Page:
Paris mayor imposes speed limit of 30km/h on most of the city’s streets

Paris mayor imposes speed limit of 30km/h on most of the city's streets
Paris has imposed a speed limit of 30km/h on nearly all streets from Monday in a bid to reduce accidents and noise pollution while "adapting" the city for the fight against climate change.

Mayor Anne Hidalgo, a Socialist who is weighing a run for the presidency next year, has pledged to reduce the amount of public space dedicated to cars in one of Europe’s densest cities.

From Monday, only the périphérique – the main ring road surrounding Paris – and major boulevards and arteries including the Champs-Elysées allow speeds above 30km/h (18mph).

Around 60 per cent of the capital’s streets are already subject to the speed limit, and since Hidalgo took office in 2016 many others have been reduced to single lanes or turned over entirely to pedestrians. Many of the capital’s suburbs have followed suit, imposing their own 30 km/h limit on residential streets.

Hidalgo had previously pledged to reduce the speed limit on the périphérique ring road to 50 km/h, but for now it will remain 70 km/h.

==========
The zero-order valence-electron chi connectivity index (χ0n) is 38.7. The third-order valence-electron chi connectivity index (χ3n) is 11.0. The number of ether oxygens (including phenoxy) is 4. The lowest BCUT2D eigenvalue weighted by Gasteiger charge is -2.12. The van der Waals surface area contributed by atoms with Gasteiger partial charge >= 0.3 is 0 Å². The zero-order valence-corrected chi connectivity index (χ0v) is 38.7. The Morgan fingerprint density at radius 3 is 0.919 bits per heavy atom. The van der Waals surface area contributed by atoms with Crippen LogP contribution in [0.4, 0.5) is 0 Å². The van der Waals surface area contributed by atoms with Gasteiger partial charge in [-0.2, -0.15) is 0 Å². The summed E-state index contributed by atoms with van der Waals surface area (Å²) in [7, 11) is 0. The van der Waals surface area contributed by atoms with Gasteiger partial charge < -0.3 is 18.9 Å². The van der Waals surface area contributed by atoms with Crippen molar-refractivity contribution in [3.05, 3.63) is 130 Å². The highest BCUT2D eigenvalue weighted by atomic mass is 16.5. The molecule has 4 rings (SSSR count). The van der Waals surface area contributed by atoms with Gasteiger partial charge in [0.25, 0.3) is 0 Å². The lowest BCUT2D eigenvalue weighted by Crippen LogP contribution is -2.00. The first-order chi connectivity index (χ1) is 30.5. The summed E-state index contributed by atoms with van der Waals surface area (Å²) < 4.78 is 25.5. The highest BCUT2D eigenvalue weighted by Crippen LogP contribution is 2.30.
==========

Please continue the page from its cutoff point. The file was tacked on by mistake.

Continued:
According to the local transport statistics agency, the average speed when driving in central Paris between 7am and 9pm is 11.6 km/h, and 30.9 km/h on the ring road.

ANALYSIS How much will the 30km/h limit really change Paris?

“The point is to reduce the space taken by cars, which involves lowering their speeds,” deputy mayor David Belliard said, making streets safer cyclists and pedestrians.

READ ALSO Central Paris could be almost car free by 2022

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Announced in July, the measure comes as Hidalgo pushes ahead with plans to remove 60,000 of the city’s roughly 140,000 street-level parking spaces.

Motorcycles and scooters, which have been allowed to park free, will also have to start paying next year, when hourly parking rates for automobiles will also rise.

And also next year, most vehicles will be banned outright from the Paris Centre district – the first four arrondissements of the capital including the two islands on the Seine river and the narrow streets of the Marais.

READ ALSO Scooters and cycle lanes – has Paris become less safe for pedestrians?

Hidalgo’s critics accuse her of anti-car policies that have generated massive traffic headaches for residents as well as for millions of people who live in the suburbs but need cars for working in the capital, although she was re-elected with a comfortable margin in June 2020 on a platform of continuing and expanding her green policies.

The mayor is also confronting a wave of criticism that the city has become dingier on her watch, via a social media campaign with the hashtag #saccageparis (Trashed Paris).

OPINION: The real ‘trashing’ of Paris is not cycle lanes and benches but gentrification

In July officials laid out eight measures to spruce up one of the world’s most visited cities and Hidalgo has promised to double annual spending on cleaning during her second term to one billion euros.

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